Lecture: Introduction to Propensity Scoring  


Assigned Reading


Question 1:  For this assignment you can use any statistical software you are familiar with or use R.  You can also use MatchIt or other software designed to do propensity scoring.  The objective is to find response to citalopram for patients with different types of depression. These data come from STAR*D experiment conducted by NIMH.

  1. Read about the study protocol. Protocol►
  2. Download data.  Use instructor's last name as password.  Must enter password twice. Data 2010► Data 2003►
  3. Summarize the data. Describe different types of depression related diagnoses.
  4. Select a set of variables and construct a model to predict presence of a particular type of depression.
  5. Balance the data to remove the effects of other types of co-occurring mental health diagnoses on remission/response to treatment.  Show visually that the propensity scoring has been able to remove the effects of other predictors of response to citalopram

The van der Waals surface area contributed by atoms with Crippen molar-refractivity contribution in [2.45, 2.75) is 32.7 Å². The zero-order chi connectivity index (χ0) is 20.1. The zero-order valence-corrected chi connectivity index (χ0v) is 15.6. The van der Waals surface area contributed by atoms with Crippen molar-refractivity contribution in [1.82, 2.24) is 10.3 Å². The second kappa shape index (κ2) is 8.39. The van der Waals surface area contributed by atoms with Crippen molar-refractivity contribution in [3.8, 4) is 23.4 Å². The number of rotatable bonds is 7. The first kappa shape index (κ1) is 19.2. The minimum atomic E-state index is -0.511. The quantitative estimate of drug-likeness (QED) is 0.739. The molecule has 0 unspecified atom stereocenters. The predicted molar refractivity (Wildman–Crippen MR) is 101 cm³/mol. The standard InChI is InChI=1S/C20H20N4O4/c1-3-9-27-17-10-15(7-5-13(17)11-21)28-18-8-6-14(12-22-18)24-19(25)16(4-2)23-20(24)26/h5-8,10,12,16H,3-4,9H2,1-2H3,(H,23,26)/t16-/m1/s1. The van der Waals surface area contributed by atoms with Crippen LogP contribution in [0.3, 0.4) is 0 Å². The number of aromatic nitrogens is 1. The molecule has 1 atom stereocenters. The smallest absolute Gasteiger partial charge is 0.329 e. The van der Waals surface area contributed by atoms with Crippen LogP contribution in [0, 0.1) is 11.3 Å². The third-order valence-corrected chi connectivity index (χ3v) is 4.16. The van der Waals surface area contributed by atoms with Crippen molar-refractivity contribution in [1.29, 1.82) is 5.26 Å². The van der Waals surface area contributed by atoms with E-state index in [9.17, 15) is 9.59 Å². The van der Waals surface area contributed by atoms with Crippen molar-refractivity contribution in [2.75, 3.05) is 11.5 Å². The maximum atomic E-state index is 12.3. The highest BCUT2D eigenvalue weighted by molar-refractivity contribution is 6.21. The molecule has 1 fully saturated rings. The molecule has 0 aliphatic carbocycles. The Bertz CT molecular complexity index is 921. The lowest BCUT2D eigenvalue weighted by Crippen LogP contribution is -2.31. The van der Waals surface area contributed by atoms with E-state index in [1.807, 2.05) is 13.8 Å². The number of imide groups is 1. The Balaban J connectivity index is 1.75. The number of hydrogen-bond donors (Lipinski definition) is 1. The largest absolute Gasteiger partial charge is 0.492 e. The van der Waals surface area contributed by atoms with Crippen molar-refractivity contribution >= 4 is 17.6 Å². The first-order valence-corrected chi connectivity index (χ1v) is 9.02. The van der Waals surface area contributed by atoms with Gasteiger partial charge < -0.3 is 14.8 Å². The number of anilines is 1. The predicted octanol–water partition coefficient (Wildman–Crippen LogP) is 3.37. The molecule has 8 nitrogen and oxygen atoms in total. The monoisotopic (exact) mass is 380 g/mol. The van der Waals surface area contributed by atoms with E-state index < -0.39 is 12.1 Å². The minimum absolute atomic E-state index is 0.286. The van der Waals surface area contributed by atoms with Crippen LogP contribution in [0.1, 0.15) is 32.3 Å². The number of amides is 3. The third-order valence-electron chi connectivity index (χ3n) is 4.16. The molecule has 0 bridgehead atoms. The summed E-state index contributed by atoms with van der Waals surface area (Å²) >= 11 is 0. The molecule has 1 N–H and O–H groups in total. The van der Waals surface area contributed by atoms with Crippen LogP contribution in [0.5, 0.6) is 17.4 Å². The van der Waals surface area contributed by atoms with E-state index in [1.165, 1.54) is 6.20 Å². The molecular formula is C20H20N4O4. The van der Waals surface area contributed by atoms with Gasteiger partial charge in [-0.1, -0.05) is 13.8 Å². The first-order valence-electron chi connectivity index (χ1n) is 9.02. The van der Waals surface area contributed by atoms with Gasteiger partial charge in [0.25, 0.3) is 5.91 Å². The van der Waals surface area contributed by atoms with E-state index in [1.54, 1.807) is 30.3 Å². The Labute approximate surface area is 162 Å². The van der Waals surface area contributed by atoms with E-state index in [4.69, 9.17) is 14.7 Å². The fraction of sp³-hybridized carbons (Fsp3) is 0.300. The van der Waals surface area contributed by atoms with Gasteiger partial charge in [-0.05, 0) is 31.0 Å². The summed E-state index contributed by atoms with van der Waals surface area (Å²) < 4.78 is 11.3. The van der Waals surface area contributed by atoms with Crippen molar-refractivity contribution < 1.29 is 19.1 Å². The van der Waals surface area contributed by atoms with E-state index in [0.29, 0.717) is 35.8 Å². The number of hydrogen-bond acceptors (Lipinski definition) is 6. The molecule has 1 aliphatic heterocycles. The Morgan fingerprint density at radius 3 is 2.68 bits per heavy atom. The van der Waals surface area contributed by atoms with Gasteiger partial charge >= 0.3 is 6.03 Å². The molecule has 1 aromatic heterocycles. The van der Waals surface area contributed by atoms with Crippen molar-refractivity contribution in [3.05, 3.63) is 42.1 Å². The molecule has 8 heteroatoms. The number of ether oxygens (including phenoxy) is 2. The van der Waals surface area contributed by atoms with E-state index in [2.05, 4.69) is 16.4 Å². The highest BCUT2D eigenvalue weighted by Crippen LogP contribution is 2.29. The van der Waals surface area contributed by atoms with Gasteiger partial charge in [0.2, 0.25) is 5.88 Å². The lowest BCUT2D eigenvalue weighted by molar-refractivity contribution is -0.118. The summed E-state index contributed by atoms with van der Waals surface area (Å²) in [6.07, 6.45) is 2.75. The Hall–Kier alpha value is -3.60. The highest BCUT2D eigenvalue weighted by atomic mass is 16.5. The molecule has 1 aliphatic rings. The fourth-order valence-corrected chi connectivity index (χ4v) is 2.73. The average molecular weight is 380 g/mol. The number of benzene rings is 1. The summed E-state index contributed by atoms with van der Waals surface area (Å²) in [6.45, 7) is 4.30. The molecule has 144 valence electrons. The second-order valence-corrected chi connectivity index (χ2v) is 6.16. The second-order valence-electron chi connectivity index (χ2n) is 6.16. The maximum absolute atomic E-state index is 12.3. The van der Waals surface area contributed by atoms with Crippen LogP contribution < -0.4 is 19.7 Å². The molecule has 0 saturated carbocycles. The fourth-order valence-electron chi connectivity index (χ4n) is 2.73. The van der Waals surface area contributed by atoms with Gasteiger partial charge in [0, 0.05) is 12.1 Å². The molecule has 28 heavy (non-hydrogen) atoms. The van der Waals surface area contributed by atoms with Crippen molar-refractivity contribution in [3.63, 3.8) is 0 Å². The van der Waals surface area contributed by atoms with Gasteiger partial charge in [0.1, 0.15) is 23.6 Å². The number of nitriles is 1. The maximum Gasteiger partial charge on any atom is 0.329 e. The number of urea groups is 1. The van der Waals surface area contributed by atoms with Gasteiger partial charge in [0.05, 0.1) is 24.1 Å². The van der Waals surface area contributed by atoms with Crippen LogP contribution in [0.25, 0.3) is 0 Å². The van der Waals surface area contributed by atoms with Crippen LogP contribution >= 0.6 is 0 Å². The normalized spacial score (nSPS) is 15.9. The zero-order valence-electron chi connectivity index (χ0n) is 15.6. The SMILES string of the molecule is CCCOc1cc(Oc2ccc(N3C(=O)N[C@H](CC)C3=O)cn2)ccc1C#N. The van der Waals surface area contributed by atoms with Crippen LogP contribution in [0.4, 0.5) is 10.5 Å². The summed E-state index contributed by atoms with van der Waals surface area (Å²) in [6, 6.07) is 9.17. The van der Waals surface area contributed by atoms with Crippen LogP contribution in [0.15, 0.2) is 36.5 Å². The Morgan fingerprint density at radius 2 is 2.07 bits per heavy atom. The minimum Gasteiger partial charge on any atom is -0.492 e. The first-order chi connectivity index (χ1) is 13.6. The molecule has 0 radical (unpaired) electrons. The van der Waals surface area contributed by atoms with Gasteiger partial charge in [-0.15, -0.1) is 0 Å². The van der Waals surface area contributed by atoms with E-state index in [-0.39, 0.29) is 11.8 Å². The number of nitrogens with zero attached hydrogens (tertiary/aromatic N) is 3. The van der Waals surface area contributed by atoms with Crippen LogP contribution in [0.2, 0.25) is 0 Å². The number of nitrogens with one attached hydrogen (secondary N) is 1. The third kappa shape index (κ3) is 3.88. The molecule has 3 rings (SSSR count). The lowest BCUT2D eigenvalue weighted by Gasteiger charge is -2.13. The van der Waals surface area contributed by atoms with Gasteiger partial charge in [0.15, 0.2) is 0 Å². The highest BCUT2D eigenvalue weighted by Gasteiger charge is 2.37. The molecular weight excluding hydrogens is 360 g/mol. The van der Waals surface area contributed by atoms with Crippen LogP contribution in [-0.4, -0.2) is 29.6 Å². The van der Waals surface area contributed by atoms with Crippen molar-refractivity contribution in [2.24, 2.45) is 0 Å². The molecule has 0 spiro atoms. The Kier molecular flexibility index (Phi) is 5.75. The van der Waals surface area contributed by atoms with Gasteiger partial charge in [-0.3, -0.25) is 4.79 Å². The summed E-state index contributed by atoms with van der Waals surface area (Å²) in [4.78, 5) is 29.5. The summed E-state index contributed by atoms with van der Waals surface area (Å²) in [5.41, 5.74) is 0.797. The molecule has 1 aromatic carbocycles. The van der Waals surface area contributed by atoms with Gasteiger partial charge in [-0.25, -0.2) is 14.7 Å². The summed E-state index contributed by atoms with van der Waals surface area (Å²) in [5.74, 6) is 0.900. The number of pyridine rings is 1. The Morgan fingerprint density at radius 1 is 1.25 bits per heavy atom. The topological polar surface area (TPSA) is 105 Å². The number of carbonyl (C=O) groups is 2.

6. Estimate response to citalopram for the particular depression type
  7. Describe what predicts success of citalopram.
  8. Describe how well the model predicts response to citalopram.

Question 2: In the following assignment, analyze the data provided by Morgan and Harding and calculate the unconfounded impact of college education. In this example, "Y is a measure of an individual’s economic success at age 40, D is the indicator of receipt of a college degree, and S is a mix of family background and preparedness-for-college variable that completely accounts for the pattern of self-selection into college that is relevant for lifetime economic success."  

Solution by Morgan and Harding Read►


For additional information (not part of the required reading), please see the following links:

  1. Example of propensity scoring to understand if racial differences exist in readmission Read
  2. Predictors of response to citalopram Read►
  3. Does citalopram help anxious depressions Read►

This page is part of the course on Comparative Effectiveness.   Edited by Farrokh Alemi, Ph.D.